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Sea State Monitoring From A Mobile X-Band Radar System
Ship and Recreational Vehicle-Based Radar Systems Provide Short-Term, Mobile Monitoring of Sea Conditions

By Li-Chung Wu
Postdoctoral Researcher
Coastal Ocean Monitoring Center
National Cheng Kung University
Tainan, Taiwan

Chia Chuen Kao
Director
Taiwan Ocean Research Institute
National Applied Research Laboratories
Taipei, Taiwan

and
Wen-Hung Yang
Engineer
CSBC Corp.
Kaohsiung, Taiwan



Sea state information is often a requirement for coastal engineering, environmental protection, port operations, disaster prevention, rescue operations and other applications. Methods to monitor sea state generally include in-situ or remote sensing techniques. Remote sensing is a useful way to view sea surface features in the spatial domain—the remotely sensed image describes the sea surface based on its backscattering strength.

Remote sensing using marine X-band radar has been widely applied in ship navigation, and recently it has begun to be used to measure ocean surface waves and currents. Spatiotemporal sea-surface information can be extracted from continuous X-band radar image sequences.

Most of today’s marine X-band radar products operate from land-based stations, but short-term or mobile monitoring stations are necessary for coastal engineering, ocean pollution monitoring and maritime rescue. To meet these mobility requirements, researchers at National Cheng Kung University and the National Applied Research Laboratories integrated a mobile radar monitoring device onto a recreational vehicle (RV) and later to a ship.


Mobile X-Band Operation
Marine X-band radar images the sea surface through the Bragg resonance process—electromagnetic waves launched from a radar antenna are strongly backscattered by ocean surface waves at half the electromagnetic wave length, then detected by the system. After collecting the sea-surface image signals from the radar system, different algorithms for image analysis are applied to extract sea-state information.

The functional core of the mobile X-band radar system includes an analog-to-digital system with a 20-megahertz sampling rate and 12-bit resolution. The spatial resolution of the radar image is 7.5 meters per pixel under this sampling rate. At 42 revolutions per minute, the radar acquires 42 continuous sea-surface image sequences every minute and the image sequence has a temporal resolution of 0.7 hertz.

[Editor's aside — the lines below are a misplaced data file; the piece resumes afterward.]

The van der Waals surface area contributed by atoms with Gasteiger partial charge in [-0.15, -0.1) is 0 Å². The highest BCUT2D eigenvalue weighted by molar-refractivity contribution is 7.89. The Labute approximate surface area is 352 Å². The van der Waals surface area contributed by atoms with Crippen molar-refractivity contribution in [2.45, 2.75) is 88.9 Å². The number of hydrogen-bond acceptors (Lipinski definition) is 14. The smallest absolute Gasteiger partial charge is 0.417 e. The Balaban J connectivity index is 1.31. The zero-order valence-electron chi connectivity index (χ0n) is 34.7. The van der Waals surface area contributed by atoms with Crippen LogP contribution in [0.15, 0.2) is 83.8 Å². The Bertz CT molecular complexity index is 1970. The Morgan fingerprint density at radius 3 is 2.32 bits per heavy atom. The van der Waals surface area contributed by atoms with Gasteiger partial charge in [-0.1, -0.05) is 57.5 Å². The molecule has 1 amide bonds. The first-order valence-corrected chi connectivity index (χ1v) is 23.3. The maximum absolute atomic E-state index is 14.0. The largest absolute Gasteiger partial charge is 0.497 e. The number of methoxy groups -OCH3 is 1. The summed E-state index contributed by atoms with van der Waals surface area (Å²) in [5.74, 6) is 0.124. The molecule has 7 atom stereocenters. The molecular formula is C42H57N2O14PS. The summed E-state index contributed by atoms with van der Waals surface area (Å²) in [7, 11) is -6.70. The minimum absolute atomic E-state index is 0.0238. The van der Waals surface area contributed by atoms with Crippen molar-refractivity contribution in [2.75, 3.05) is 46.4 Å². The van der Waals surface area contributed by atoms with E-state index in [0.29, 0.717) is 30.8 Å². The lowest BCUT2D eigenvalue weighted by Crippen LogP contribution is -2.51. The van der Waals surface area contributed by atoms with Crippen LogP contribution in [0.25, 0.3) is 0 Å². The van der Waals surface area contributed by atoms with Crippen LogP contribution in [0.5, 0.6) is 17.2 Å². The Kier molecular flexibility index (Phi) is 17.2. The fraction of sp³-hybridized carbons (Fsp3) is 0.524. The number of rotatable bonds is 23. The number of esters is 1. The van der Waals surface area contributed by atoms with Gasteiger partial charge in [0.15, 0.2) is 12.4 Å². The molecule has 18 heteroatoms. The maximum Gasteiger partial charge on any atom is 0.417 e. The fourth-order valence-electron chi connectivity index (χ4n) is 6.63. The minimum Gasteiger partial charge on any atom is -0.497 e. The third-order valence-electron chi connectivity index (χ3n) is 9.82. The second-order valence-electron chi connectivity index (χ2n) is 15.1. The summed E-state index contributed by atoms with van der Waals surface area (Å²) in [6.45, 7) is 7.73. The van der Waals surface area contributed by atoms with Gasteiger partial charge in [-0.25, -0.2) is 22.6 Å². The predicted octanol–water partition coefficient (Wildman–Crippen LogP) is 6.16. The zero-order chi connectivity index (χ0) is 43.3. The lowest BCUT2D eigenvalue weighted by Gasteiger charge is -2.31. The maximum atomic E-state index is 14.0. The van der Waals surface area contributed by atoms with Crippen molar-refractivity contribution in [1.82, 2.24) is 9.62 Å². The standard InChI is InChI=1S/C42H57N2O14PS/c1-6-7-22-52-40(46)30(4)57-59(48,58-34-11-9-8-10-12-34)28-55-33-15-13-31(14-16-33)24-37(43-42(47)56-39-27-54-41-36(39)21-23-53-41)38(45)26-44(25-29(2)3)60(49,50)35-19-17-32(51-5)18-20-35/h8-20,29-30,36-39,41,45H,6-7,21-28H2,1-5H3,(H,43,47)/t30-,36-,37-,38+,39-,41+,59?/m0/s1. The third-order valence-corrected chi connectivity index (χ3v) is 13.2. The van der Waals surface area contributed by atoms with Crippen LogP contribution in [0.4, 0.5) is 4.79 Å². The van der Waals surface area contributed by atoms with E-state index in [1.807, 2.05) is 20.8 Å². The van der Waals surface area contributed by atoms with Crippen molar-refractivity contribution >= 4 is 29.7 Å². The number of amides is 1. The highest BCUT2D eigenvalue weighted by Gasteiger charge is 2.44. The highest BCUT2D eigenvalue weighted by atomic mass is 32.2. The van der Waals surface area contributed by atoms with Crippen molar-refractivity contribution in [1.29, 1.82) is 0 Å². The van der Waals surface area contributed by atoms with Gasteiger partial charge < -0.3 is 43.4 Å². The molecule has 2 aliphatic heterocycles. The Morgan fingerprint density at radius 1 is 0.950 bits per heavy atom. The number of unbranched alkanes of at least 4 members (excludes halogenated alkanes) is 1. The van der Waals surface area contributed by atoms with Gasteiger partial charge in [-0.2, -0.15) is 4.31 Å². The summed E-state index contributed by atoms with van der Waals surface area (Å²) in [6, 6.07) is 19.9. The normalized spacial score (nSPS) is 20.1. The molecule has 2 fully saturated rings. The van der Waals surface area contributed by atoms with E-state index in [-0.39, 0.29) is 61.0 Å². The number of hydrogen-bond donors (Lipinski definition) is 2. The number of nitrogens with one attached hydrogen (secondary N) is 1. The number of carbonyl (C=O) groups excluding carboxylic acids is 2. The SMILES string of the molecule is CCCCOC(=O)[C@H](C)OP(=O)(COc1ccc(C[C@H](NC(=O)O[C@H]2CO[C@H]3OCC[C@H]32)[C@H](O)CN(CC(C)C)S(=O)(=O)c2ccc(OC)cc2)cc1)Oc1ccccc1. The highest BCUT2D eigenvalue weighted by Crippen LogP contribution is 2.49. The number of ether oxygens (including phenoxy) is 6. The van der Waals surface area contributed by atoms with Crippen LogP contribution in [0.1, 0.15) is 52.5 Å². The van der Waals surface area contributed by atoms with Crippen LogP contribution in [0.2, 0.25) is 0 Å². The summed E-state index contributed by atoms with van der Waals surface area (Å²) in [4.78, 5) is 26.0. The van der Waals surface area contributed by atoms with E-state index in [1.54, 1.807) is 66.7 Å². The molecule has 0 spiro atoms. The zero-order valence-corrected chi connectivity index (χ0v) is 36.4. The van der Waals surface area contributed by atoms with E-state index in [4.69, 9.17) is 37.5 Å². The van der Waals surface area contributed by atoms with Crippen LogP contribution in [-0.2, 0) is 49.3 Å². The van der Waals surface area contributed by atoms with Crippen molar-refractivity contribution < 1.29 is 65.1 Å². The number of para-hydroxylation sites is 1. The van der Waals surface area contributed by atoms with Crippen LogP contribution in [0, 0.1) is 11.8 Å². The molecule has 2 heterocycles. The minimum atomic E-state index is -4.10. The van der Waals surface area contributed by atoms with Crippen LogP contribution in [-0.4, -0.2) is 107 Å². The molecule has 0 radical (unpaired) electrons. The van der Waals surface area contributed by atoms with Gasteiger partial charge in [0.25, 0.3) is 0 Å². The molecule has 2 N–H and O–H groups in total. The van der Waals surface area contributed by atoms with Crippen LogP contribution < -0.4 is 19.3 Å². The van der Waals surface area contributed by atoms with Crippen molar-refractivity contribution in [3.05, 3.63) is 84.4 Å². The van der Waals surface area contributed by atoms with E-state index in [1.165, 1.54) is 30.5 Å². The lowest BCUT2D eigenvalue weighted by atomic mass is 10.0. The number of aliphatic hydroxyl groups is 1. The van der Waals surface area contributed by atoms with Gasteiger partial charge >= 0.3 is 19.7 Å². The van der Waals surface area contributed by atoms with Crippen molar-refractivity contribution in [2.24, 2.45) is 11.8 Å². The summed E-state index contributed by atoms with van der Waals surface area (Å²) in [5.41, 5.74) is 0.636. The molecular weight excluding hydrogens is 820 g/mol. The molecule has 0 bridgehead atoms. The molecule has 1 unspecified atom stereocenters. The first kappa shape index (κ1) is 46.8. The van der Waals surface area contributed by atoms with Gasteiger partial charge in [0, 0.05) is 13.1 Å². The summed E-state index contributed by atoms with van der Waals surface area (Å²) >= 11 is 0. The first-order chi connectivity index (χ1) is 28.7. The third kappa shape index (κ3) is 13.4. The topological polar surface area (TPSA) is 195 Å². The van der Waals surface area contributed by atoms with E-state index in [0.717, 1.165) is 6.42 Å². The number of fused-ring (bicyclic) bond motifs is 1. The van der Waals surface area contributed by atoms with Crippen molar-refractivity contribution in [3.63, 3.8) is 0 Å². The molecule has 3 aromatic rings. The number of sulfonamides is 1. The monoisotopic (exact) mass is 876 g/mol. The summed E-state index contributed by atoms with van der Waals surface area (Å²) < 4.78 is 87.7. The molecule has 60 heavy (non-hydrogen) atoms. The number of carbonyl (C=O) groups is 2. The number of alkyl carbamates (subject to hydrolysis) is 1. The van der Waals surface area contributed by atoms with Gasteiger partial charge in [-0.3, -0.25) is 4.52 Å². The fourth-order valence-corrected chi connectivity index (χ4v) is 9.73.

After monitoring the same sea area continuously, radar image sequences can be processed to obtain information about the sea surface.

The first step to derive the sea-surface wave and current information from the radar image sequences involves spectrum transformation. Fourier transform, which is suitable for homogeneous image analysis, is the most common and useful tool to extract the image sequence spectrum from the homogeneous radar image sequence.

Recently, studies have shown the inhomogeneity of nearshore sea surface patterns. Different solutions based on the algorithms of the dispersive surface classificator and wavelet transform have been used to analyze the inhomogeneous sea-surface features from radar images.

Interior view of the RV system.
Eliminating background noise is necessary to capture accurate sea-state information. The theory of dispersion relation is applied to filter noise from the spectrum.

Once the noise has been filtered, operators can extract sea-surface current information from the image sequence spectrum using Doppler-shifted dispersion calculations.

To obtain the ocean wave spectrum, the modulation transfer function is recommended as a means of establishing the relationship between the filtered image-sequence spectrum and the ocean wave spectrum. Significant wave parameters, such as the wave period and wave height, can then be calculated from the wave spectrum.


RV-Based Radar System
To operate safely and effectively, the mobile X-band radar system required sufficient height, power and stability. The shadowing effect of electromagnetic waves caused by a low grazing angle was avoided by equipping the RV with a seven-meter boom, powered by an oil pump, that could lift the radar antenna to a sufficient height. Powering the radar and supporting equipment required a 1,000-watt generator in the RV.